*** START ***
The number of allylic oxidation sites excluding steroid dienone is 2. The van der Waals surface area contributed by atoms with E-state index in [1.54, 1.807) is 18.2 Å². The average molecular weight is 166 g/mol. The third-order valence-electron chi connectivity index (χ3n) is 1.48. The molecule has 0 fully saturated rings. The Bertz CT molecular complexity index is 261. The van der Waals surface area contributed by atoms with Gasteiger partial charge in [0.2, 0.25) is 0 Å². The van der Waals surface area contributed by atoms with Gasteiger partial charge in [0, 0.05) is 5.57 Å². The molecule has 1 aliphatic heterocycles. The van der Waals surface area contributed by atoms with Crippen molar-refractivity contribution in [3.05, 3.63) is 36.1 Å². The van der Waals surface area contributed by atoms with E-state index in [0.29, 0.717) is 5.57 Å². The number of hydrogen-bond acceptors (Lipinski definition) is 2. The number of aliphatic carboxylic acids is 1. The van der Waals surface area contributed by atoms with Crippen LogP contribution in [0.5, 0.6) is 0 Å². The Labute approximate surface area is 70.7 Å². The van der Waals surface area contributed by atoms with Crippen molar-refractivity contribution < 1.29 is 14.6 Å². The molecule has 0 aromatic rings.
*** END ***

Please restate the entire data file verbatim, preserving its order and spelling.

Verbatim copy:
The number of allylic oxidation sites excluding steroid dienone is 2. The van der Waals surface area contributed by atoms with E-state index in [1.54, 1.807) is 18.2 Å². The average molecular weight is 166 g/mol. The third-order valence-electron chi connectivity index (χ3n) is 1.48. The molecule has 0 fully saturated rings. The Bertz CT molecular complexity index is 261. The van der Waals surface area contributed by atoms with Gasteiger partial charge in [0.2, 0.25) is 0 Å². The van der Waals surface area contributed by atoms with Gasteiger partial charge in [0, 0.05) is 5.57 Å². The molecule has 1 aliphatic heterocycles. The van der Waals surface area contributed by atoms with Crippen molar-refractivity contribution in [3.05, 3.63) is 36.1 Å². The van der Waals surface area contributed by atoms with E-state index in [0.29, 0.717) is 5.57 Å². The number of hydrogen-bond acceptors (Lipinski definition) is 2. The number of aliphatic carboxylic acids is 1. The van der Waals surface area contributed by atoms with Crippen LogP contribution in [0.5, 0.6) is 0 Å². The Labute approximate surface area is 70.7 Å². The van der Waals surface area contributed by atoms with Crippen molar-refractivity contribution < 1.29 is 14.6 Å². The molecule has 0 aromatic rings.